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Oil tips and takeover targets for 2016
By Interactive Investor | Thu, 7th January 2016 - 14:01
Industry expert Malcolm Graham-Wood names his favourite oil majors, and tells Interactive Investor who could be taken over and which small-caps will do well this year. I think M&A activity will pick up in 2016. The longer oil prices stay low, the more companies will get a realistic valuation of what their assets are worth, which is when the buyers will come in. At the moment, sellers still feel they'll get more than they deserve for their assets. As there is no hurry, the buyers are happy to wait, which is when the Exxons (XOM) of the world will pounce. I don't think there will be a great hurry, but I definitely see a pick-up in M&A activity in 2016.
There are one or two companies potentially in line to be taken over next, maybe more if there's a lot of M&A. Pantheon (PANR) will stand out if they drill one or two of their big prospects this year. The company is for sale in the longer-term, management have said that, but the longer it takes the better for shareholders as I'm sure it will just accrete value over time.
I think Far, which is in Senegal with Conoco (COP) and Cairn (CNE), will also be taken over this year. They have done extremely well finding their huge discovery and they have other things in their portfolio which they can continue to run. They might cut a deal so it's just the Senegal asset that gets taken away, but I think that acreage is worth significantly more than the whole of its current market capitalisation, so I expect them to be taken over.
Elsewhere, there are one or two others that might be taken over. Victoria Oil and Gas (VOG) is languishing after getting itself in a good position in Cameroon, moving from drilling to producing and selling. But the price of its shares is too low for the amount it's producing. I would expect someone like BowLeven (BLVN), who is in the country already to come and take over VOG.
There's one other thing to bear in mind: there is always talk of what's going on with the bigger and more powerful North Sea oil companies, which now aren't as big and as powerful as they used to be.
Most of them have done really well in reducing their costs and trimming their assets. I'm talking about companies like Ithaca (IAE), Faroe (FPM), Parkmead (PMG), EnQuest (ENQ) and Premier (PMO). But a lot of people question whether we need five separate companies.
Obviously, Ithaca is the best in terms of their hedging and Faroe has a good tax position. I wouldn't be surprised if shareholders wanted to throw some of these companies together, keeping all the best quality assets and parking some of the others. Keep an eye out: maybe we will see one or two at the centre of some M&A activity in 2016.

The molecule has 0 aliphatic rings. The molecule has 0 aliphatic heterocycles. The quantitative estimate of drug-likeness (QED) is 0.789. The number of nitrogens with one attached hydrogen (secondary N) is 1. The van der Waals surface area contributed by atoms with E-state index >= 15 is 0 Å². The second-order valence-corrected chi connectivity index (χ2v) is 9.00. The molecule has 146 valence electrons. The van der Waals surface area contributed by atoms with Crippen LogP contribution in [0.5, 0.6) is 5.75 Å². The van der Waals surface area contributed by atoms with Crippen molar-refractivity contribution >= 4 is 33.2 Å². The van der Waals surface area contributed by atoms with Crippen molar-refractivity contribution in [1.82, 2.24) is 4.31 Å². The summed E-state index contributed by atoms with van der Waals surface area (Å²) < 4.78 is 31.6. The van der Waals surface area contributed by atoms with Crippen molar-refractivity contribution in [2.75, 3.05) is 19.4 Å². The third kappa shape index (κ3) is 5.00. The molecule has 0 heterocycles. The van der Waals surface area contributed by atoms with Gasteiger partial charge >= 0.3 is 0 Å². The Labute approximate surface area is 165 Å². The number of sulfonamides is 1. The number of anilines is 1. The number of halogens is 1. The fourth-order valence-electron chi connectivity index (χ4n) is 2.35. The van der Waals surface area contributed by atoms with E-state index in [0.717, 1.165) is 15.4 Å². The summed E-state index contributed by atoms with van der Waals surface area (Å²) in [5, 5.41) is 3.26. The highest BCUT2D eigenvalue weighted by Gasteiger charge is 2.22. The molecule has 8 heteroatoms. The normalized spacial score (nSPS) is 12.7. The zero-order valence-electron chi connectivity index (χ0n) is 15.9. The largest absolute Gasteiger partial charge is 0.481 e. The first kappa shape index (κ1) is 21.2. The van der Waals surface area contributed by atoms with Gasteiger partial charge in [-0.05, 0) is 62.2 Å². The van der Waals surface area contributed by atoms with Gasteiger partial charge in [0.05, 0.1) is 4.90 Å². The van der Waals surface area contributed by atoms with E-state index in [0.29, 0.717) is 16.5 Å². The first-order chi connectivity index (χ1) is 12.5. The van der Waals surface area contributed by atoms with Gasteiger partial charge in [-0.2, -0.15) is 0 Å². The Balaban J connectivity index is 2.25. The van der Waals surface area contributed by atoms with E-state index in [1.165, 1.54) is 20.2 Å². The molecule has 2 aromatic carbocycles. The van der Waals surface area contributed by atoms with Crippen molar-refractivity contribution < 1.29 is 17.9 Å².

Oil share tips for 2016
Which oil major will do best in 2016?
The wild card will be Exxon because it has been watching the recent events unfold and has plenty of cash and muscle to start acquiring things.
They would probably have gone for BG (BG.), which is likely one of the reasons Shell (RDSB) went early. If Shell walks away from the deal for whatever reason, Exxon will be in there because its assets are crucial and would fit well. I expect Exxon to make some significant moves this year, at the moment it's difficult to say where it will be, but the company is being really smart.
Rex Tillerson doesn't have a reputation for over-paying and after seeing the "lower for longer" mantra, he's waiting to see what happens. After all, people will be coming to them, not the other way round.
If shareholders approve the deal, Shell's acquisition of BG should go through in February/March. There may be some renegotiation of terms but Shell did put quite a big stock element in the bid, so the actual price has come down quite a lot. Shell might be in a very strong position at the end of this year.
While Chevron (CVX) might get involved, most of the other majors like BP will be so concerned on saving money for their dividend that they'll cut capex to try and make the budget stand up; they will struggle to be strong in the M&A corporate market. At the moment I think this area will be dominated by Shell and Exxon. At the moment Shell has the yield, but Exxon will prove itself this year.
What small-cap shares should investors buy now?
I expect most investors are keeping their powder dry, trying to find stocks that will outperform the pretty grim market. We managed to find one or two last year, and those that do well will probably be in the same boat.
Take Pantheon, for example, they made a huge discovery in East Texas, which will be worth significantly more than the current share price. If they drill up a couple more wells the value is there. It doesn't matter what the oil price is, they make decent money at $20 a barrel, so Pantheon has to stay there.
We are keen on Sound Oil (SOU) because it is exposed to gas in Italy, which is onshore and reasonable as prices are still very high. Sound has a good strategy.
You also want to find a couple of areas that might be more interesting, like the Senegal stocks. Cairn, Far and Conoco's appraisal programme could prove up a substantial amount of money, for example.
You also have to pick up on a number of other areas that have changed, for example in Argentina post-election. There are a couple of players out there, for example President Energy (PPC) and Andes Energia (AEN). Oil is priced at $70 a barrel in Argentina, which is where it will stay, so there are some interesting cheap stocks that should buck the trend. You also have Amerisur (AMER) in Columbia that has a big pipeline coming on stream.
There are stocks around - you just have to be really canny in trying to find them, whether they discover oil, are in gas or have special situations. They are around, you just have to dig about.
What's your top oil and gas trade for 2016?
The trade for next year is when to reverse the short on crude oil and when to start buying the contango in place. There are many stocks around so I don't expect that to change dramatically. It certainly won't happen at the beginning of the year, unless something specific happens.